By Rockie Thomas
Like many new digital media formats, Podcasting is the marriage of old and new. It combines the strengths of traditional radio’s episodic spoken word, great creative narrative and effective advertising formats, with the strengths of digital media’s diverse distribution and consumption choices that can literally be placed in a listener’s pocket.
Like any marriage, it is not without its inherited challenges. Before the high speed mobile networks of today, the large size of a podcast file required it be downloaded via RSS feed, usually via iTunes, to the listeners’ iPod or computer for later consumption. Although the legacy consumption method of downloading podcasts is still popular today, it does not provide the data granularity digital media buyers require.
Podcast audio ads―typically dry reads or talent endorsements―are formatted to integrate seamlessly with the content, much like the “one to many” broadcast advertising model still used in AM/FM radio today. To optimize inventory yield and value to advertisers and listeners, many podcast publishers are adopting dynamic one to one audio ad insertion. This creates podcasting’s present challenge: Standardizing advertising metrics in a medium with equally strong but different audio creative options (stitched in vs. dynamic) with diverse listener consumption abilities (online and offline).
Combine this complexity with critical mass numbers (57 million Americans ages 12+ have listened to a podcast in the past month according to Edison Research’s 2016 Infinite Dial study) and what arises is a multidimensional data challenge. Even with its inherit challenges, some advertisers are already fans of podcast advertising, since their ROI is based on direct response. Other advertisers―mostly brands―are keen to invest ad dollars against this audience, but need data parity found in other digital mediums to transact programmatically.
Much like the Average Quarter Hour (AQH) measurement standard created over 50 years ago to measure radio programs of the day, podcasting too must define standardized metrics to bring advertising diversity to the medium.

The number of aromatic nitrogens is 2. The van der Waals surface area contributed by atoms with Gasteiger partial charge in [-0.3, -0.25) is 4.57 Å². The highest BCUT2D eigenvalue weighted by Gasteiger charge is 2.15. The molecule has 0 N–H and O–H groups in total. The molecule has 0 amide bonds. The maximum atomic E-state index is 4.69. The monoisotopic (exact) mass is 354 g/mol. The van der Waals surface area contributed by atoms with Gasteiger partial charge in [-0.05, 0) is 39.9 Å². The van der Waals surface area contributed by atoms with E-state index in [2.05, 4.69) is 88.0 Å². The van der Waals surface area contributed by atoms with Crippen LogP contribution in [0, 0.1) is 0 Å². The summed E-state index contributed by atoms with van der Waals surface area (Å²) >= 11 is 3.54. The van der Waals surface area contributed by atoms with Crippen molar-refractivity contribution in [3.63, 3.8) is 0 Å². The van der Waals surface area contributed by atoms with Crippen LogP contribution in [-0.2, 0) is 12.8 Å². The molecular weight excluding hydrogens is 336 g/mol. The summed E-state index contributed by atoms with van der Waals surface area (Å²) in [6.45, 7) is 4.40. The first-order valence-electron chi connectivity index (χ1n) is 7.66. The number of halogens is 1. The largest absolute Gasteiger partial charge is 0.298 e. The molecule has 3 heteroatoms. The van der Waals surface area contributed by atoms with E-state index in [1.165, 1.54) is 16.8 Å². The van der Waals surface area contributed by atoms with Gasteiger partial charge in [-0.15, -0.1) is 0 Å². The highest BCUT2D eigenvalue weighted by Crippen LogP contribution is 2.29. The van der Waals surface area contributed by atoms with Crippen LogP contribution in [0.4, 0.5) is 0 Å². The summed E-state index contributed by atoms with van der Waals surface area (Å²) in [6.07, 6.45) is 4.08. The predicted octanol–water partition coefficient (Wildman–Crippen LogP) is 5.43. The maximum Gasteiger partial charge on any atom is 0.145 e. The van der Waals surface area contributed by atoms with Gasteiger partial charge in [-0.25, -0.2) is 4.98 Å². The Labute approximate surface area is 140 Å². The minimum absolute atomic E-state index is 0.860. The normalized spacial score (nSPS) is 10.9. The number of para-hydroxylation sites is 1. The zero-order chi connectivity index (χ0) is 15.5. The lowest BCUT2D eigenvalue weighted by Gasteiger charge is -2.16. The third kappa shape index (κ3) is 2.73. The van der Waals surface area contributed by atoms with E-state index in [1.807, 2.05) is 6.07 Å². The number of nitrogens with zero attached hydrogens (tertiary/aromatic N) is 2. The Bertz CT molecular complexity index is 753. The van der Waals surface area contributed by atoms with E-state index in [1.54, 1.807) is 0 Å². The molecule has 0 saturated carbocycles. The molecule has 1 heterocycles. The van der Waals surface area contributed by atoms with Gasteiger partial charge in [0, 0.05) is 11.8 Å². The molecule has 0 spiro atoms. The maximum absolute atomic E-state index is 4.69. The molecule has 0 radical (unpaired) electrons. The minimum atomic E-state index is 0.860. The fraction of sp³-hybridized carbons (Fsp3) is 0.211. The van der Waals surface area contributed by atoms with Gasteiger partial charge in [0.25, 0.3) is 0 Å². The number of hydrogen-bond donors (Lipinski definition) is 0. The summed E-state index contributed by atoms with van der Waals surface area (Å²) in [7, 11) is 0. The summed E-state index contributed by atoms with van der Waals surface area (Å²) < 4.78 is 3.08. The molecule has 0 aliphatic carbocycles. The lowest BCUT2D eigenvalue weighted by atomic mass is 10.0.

The IAB Podcast Ad Metrics Guidelines goal is to improve standards and increase buyer confidence by standardizing how we measure the ads listeners hear, on and offline, providing advertisers a closer parity to data extrapolated on other mediums. The collaborative effort of several companies made this paper possible and illustrates the podcast industry’s commitment to find common ground and support continued growth. Like a good story, the medium, and the advertising industry in general, podcast ad metrics will continue to evolve. And as always, we look forward to the next episode.
ABOUT THE AUTHOR
Rockie simulcast her first FM radio station online in 1998 and discovered her love for digital audio technology. For over 18 years Rockie has worked not only with traditional broadcast companies, including AMFM and Emmis, but has helped pioneer the digital audio space. Working at companies such as Sonicbox, Spacial Audio and McVay New Media, Rockie has helped make digital audio a viable medium and business. Most recently Rockie was part of the Tribune Broadcasting team as their VP, Digital Sales, responsible for developing the digital sales division before joining AdsWizz as VP, Business Development. At AdsWizz she evangelizes audio advertising to buyers and helps publishers monetize their digital assets through AdsWizz audio ad insertion technology, a global exchange, and programmatic tools.